Bass says his firm is targeting “specific patents that we believe, unlike the vast majority of legitimate patents, do not represent true innovation or invention.”

A small number of drug companies, he contends, are “abusing the patent system to sustain invalid patents that contain no meaningful innovations but serve to maintain their own anticompetitive, high-price monopoly, harming Americans suffering from illnesses.”

Drugmakers and other critics say Bass’s real motive is to make money. They believe his hedge fund bets against, or shorts, the shares of the companies that own the challenged patents and thus profits if their stock prices drop.

“The mere filing of the petition can drive down the patent owner’s stock price and allow a hedge fund that shorted the stock before filing the petition to profit from this scheme,” says Kevin H. Rhodes, chairman of the Coalition for 21st Century Patent Reform. That lobbying group’s members include pharma giants AstraZeneca, Bristol-Myers Squibb, Eli Lilly & Co., and Pfizer.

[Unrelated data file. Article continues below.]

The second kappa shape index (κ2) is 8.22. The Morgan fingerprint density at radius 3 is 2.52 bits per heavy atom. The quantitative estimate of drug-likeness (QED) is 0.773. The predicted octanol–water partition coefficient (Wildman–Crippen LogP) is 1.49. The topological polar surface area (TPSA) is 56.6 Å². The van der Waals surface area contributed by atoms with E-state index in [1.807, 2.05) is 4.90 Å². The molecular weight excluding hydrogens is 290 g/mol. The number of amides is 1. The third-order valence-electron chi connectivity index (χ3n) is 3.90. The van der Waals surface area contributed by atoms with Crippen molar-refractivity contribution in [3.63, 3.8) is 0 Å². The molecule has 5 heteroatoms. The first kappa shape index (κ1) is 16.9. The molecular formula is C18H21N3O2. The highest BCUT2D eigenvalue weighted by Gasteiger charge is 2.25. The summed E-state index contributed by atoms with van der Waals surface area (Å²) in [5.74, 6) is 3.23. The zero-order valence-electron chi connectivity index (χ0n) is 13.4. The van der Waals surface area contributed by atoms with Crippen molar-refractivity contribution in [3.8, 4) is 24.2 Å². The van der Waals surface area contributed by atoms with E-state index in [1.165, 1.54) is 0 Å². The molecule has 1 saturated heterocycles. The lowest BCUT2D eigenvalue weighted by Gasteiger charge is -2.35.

Congress never intended for the patent challenge system to be “utilized by those attempting to profit from the confusion the current system creates,” adds James C. Greenwood, chief executive officer of the Biotechnology Industry Organization, a biotech trade association. “Such efforts not only damage the value of companies working on cures but hurt patients and their families who are eager for cures,” he says.

This PTO process—known as inter partes review (IPR)—began in 2012 under a law Congress passed to overhaul the U.S. patent system. Legislators hoped to reduce the number of patent infringement lawsuits by giving patent holders and challengers a quicker and less expensive way to resolve their disputes than trials in federal courts. On average, an IPR can cost about $300,000 and take up to 18 months. In comparison, litigation in federal court may cost a patent challenger $3 million or more and take several years to complete.

The IPR process allows a third party to challenge one or more claims of a patent only on the grounds that the claims are not novel or were obvious and only on the basis of prior art—prior patents or previously issued printed publications.

The petitions for review are evaluated by the Patent Trial & Appeal Board (PTAB), a panel of administrative judges who use a much broader set of criteria than trial courts in determining whether a patent should be invalidated. Experts say this makes it relatively easy to strike down patents and has led to a high rate of cancellation.

The appeals board has nixed so many patent claims that some attorneys call the board a “death squad.” An analysis published last year in the University of Chicago Law Review found that PTAB has invalidated at least one claim in about 77% of the patents it has ruled on.